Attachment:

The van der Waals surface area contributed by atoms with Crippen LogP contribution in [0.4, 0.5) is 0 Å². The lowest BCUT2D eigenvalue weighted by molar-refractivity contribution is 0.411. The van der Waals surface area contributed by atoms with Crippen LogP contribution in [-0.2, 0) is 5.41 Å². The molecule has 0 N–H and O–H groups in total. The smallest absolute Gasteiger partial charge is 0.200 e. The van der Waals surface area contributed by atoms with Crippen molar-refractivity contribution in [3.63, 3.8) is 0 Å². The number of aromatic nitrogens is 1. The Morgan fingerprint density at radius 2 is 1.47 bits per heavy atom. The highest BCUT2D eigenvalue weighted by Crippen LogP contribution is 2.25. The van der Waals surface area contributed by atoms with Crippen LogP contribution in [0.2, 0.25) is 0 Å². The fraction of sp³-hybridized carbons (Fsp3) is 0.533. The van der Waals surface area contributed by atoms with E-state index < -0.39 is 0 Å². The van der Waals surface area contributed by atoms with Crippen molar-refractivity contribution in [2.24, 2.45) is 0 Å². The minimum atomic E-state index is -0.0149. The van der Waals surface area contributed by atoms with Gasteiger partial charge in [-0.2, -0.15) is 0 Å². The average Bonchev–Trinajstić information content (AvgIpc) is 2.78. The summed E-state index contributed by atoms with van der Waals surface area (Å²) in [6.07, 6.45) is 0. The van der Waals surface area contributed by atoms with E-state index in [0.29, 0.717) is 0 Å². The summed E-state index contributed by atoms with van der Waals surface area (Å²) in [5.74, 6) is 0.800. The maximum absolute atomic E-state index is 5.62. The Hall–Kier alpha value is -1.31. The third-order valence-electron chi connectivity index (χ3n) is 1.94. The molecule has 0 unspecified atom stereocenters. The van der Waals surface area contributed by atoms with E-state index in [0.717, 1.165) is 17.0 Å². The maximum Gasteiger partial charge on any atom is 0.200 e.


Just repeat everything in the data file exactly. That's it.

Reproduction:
The van der Waals surface area contributed by atoms with Crippen LogP contribution in [0.4, 0.5) is 0 Å². The lowest BCUT2D eigenvalue weighted by molar-refractivity contribution is 0.411. The van der Waals surface area contributed by atoms with Crippen LogP contribution in [-0.2, 0) is 5.41 Å². The molecule has 0 N–H and O–H groups in total. The smallest absolute Gasteiger partial charge is 0.200 e. The van der Waals surface area contributed by atoms with Crippen molar-refractivity contribution in [3.63, 3.8) is 0 Å². The number of aromatic nitrogens is 1. The Morgan fingerprint density at radius 2 is 1.47 bits per heavy atom. The highest BCUT2D eigenvalue weighted by Crippen LogP contribution is 2.25. The van der Waals surface area contributed by atoms with Crippen LogP contribution in [0.2, 0.25) is 0 Å². The fraction of sp³-hybridized carbons (Fsp3) is 0.533. The van der Waals surface area contributed by atoms with E-state index < -0.39 is 0 Å². The van der Waals surface area contributed by atoms with Crippen molar-refractivity contribution in [2.24, 2.45) is 0 Å². The minimum atomic E-state index is -0.0149. The van der Waals surface area contributed by atoms with Gasteiger partial charge in [-0.2, -0.15) is 0 Å². The average Bonchev–Trinajstić information content (AvgIpc) is 2.78. The summed E-state index contributed by atoms with van der Waals surface area (Å²) in [6.07, 6.45) is 0. The van der Waals surface area contributed by atoms with E-state index in [0.29, 0.717) is 0 Å². The summed E-state index contributed by atoms with van der Waals surface area (Å²) in [5.74, 6) is 0.800. The maximum absolute atomic E-state index is 5.62. The Hall–Kier alpha value is -1.31. The third-order valence-electron chi connectivity index (χ3n) is 1.94. The molecule has 0 unspecified atom stereocenters. The van der Waals surface area contributed by atoms with E-state index in [0.717, 1.165) is 17.0 Å². The maximum Gasteiger partial charge on any atom is 0.200 e.